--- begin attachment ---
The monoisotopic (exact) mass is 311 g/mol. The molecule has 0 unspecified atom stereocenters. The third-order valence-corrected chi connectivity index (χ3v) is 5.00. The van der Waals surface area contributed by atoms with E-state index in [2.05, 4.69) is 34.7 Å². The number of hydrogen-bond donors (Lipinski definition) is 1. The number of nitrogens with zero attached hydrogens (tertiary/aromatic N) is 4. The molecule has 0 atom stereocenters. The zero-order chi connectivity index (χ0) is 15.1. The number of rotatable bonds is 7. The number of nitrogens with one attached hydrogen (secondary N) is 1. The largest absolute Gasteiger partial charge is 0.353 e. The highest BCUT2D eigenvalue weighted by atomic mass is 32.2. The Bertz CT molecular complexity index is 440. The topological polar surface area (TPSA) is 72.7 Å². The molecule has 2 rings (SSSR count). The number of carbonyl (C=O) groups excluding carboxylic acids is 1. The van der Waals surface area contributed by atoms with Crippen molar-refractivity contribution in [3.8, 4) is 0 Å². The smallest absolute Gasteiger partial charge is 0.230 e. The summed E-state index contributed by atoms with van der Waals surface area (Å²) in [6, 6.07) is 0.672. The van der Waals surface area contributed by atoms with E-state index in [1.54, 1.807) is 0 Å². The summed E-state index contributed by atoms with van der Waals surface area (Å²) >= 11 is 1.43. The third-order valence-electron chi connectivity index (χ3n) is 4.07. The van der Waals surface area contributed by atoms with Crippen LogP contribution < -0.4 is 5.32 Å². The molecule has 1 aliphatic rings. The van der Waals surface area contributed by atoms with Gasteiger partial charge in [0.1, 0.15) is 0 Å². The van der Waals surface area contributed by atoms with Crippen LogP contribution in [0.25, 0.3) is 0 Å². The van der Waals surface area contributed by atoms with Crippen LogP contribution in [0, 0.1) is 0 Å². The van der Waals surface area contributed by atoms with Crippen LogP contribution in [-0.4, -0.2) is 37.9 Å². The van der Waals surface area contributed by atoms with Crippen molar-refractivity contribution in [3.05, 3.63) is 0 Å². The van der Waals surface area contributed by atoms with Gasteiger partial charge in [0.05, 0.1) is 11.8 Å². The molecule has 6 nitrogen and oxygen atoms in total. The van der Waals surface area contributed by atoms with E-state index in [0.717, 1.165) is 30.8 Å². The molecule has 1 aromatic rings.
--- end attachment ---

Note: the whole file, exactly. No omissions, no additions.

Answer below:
The monoisotopic (exact) mass is 311 g/mol. The molecule has 0 unspecified atom stereocenters. The third-order valence-corrected chi connectivity index (χ3v) is 5.00. The van der Waals surface area contributed by atoms with E-state index in [2.05, 4.69) is 34.7 Å². The number of hydrogen-bond donors (Lipinski definition) is 1. The number of nitrogens with zero attached hydrogens (tertiary/aromatic N) is 4. The molecule has 0 atom stereocenters. The zero-order chi connectivity index (χ0) is 15.1. The number of rotatable bonds is 7. The number of nitrogens with one attached hydrogen (secondary N) is 1. The largest absolute Gasteiger partial charge is 0.353 e. The highest BCUT2D eigenvalue weighted by atomic mass is 32.2. The Bertz CT molecular complexity index is 440. The topological polar surface area (TPSA) is 72.7 Å². The molecule has 2 rings (SSSR count). The number of carbonyl (C=O) groups excluding carboxylic acids is 1. The van der Waals surface area contributed by atoms with Crippen molar-refractivity contribution in [3.8, 4) is 0 Å². The smallest absolute Gasteiger partial charge is 0.230 e. The summed E-state index contributed by atoms with van der Waals surface area (Å²) in [6, 6.07) is 0.672. The van der Waals surface area contributed by atoms with E-state index in [1.54, 1.807) is 0 Å². The summed E-state index contributed by atoms with van der Waals surface area (Å²) >= 11 is 1.43. The third-order valence-electron chi connectivity index (χ3n) is 4.07. The van der Waals surface area contributed by atoms with Crippen LogP contribution < -0.4 is 5.32 Å². The molecule has 1 aliphatic rings. The van der Waals surface area contributed by atoms with Gasteiger partial charge in [0.1, 0.15) is 0 Å². The van der Waals surface area contributed by atoms with Crippen LogP contribution in [0.25, 0.3) is 0 Å². The van der Waals surface area contributed by atoms with Crippen LogP contribution in [0, 0.1) is 0 Å². The van der Waals surface area contributed by atoms with Crippen LogP contribution in [-0.4, -0.2) is 37.9 Å². The van der Waals surface area contributed by atoms with Crippen molar-refractivity contribution in [3.05, 3.63) is 0 Å². The van der Waals surface area contributed by atoms with Gasteiger partial charge in [0.05, 0.1) is 11.8 Å². The molecule has 6 nitrogen and oxygen atoms in total. The van der Waals surface area contributed by atoms with E-state index in [0.717, 1.165) is 30.8 Å². The molecule has 1 aromatic rings.